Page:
A side-channel vulnerability was discovered in the ECDSA implementation in the Security component of OpenJDK. This issue could possibly lead to a disclosure of the private key.
Further details can be found on pages of the Centre for Research on Cryptography and Security of Masaryk University in Brno (Czech republic):
The issue is branded as Minerva.
Patches applied to OpenJDK do not aim to address the problem in the EC implementation, but rather only disable affected EC curves in TLS by default. Note that use cases where affected curves are re-enabled for use in TLS, or uses outside TLS would still be affected.
The following note regarding this issue was included in the Oracle Java SE release notes:
➜ Remove Obsolete NIST EC Curves from the Default TLS Algorithms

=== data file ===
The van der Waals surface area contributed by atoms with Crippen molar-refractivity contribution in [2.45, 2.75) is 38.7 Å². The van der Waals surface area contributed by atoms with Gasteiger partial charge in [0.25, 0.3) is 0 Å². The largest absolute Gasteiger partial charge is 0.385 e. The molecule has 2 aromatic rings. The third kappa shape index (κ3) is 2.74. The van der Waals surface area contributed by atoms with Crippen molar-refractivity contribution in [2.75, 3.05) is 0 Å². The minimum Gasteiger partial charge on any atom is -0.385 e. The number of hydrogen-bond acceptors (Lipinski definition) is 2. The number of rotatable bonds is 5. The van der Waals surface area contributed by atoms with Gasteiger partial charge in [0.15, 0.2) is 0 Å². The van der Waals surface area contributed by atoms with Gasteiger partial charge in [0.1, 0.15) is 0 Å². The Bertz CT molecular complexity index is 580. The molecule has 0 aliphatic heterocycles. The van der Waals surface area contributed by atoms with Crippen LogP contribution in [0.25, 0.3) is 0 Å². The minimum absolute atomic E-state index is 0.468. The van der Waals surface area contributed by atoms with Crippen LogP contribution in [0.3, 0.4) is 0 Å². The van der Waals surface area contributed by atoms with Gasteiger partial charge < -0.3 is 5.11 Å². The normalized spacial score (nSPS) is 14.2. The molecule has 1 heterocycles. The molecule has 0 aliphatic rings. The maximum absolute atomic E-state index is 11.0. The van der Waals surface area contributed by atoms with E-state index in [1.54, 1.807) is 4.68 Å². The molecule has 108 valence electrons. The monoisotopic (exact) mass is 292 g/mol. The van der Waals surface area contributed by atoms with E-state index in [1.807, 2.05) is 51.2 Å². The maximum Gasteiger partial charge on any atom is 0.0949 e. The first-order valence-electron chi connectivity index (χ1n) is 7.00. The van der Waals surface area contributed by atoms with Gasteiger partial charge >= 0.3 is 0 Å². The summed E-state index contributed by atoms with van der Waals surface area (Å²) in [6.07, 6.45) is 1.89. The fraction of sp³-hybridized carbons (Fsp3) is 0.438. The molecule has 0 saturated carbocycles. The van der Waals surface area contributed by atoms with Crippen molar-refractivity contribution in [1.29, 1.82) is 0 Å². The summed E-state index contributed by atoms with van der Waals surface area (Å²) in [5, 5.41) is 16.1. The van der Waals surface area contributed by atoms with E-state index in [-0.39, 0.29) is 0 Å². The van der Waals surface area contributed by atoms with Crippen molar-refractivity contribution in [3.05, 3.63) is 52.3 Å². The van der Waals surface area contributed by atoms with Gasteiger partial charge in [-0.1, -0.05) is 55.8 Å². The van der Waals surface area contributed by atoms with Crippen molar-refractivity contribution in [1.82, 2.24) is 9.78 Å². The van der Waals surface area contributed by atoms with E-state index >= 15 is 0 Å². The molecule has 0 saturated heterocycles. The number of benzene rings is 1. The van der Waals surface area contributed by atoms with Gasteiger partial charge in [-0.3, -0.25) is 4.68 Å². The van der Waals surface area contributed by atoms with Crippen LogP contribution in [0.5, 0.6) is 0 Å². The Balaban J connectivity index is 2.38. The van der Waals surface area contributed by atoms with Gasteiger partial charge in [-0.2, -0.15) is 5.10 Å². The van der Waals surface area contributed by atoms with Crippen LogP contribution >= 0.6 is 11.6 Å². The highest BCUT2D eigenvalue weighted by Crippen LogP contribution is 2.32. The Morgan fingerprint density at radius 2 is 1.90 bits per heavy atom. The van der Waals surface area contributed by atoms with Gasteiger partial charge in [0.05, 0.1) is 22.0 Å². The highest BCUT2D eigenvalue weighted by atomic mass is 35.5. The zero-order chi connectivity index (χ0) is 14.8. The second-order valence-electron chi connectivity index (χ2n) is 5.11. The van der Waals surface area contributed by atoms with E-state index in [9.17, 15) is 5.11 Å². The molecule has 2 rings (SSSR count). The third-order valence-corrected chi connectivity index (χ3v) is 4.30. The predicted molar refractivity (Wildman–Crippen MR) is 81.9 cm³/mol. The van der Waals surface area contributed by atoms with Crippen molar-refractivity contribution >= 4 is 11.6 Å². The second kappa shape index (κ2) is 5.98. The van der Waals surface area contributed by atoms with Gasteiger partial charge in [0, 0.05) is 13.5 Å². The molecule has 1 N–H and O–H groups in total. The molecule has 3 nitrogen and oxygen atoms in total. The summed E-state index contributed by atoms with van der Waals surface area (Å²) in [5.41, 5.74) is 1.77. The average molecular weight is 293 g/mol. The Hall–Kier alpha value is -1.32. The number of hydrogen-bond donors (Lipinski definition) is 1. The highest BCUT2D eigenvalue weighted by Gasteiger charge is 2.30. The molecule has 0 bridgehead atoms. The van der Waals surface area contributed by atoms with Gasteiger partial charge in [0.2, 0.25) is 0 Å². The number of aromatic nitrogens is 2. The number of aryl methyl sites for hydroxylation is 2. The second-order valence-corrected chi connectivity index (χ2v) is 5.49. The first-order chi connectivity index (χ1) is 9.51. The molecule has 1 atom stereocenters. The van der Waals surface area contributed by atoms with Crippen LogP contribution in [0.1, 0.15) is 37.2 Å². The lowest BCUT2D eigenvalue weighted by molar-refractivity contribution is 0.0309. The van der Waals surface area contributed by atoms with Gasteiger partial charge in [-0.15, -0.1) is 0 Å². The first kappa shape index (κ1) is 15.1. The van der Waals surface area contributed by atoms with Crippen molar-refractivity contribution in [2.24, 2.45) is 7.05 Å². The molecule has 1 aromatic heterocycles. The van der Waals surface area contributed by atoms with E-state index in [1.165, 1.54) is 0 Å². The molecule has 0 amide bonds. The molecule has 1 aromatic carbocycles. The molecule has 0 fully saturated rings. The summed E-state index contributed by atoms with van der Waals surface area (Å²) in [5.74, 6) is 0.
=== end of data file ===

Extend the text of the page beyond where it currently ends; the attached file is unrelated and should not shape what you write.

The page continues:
This change removes obsolete NIST EC curves from the default Named Groups used during TLS negotiation. The curves removed are sect283k1, sect283r1, sect409k1, sect409r1, sect571k1, sect571r1, and secp256k1.
To re-enable these curves, use the jdk.tls.namedGroups system property. The property contains a comma-separated list within quotation marks of enabled named groups in preference order. For example:
java -Djdk.tls.namedGroups="secp256r1, secp384r1, secp521r1, sect283k1, sect283r1, sect409k1, sect409r1, sect571k1, sect571r1, secp256k1" ...
JDK-8228825 (not public)
The EC curves that were disabled via the patch for this issue were not enabled in OpenJDK builds as included in Red Hat products, and hence those OpenJDK builds were not affected.
Public via Oracle CPU October 2019:
Fixed in Oracle Java SE 13.0.1, 11.0.5, 8u231, and 7u241.
This bug is now closed. Further updates for individual products will be reflected on the CVE page(s):
OpenJDK-11 upstream commit:
OpenJDK-8 upstream commit: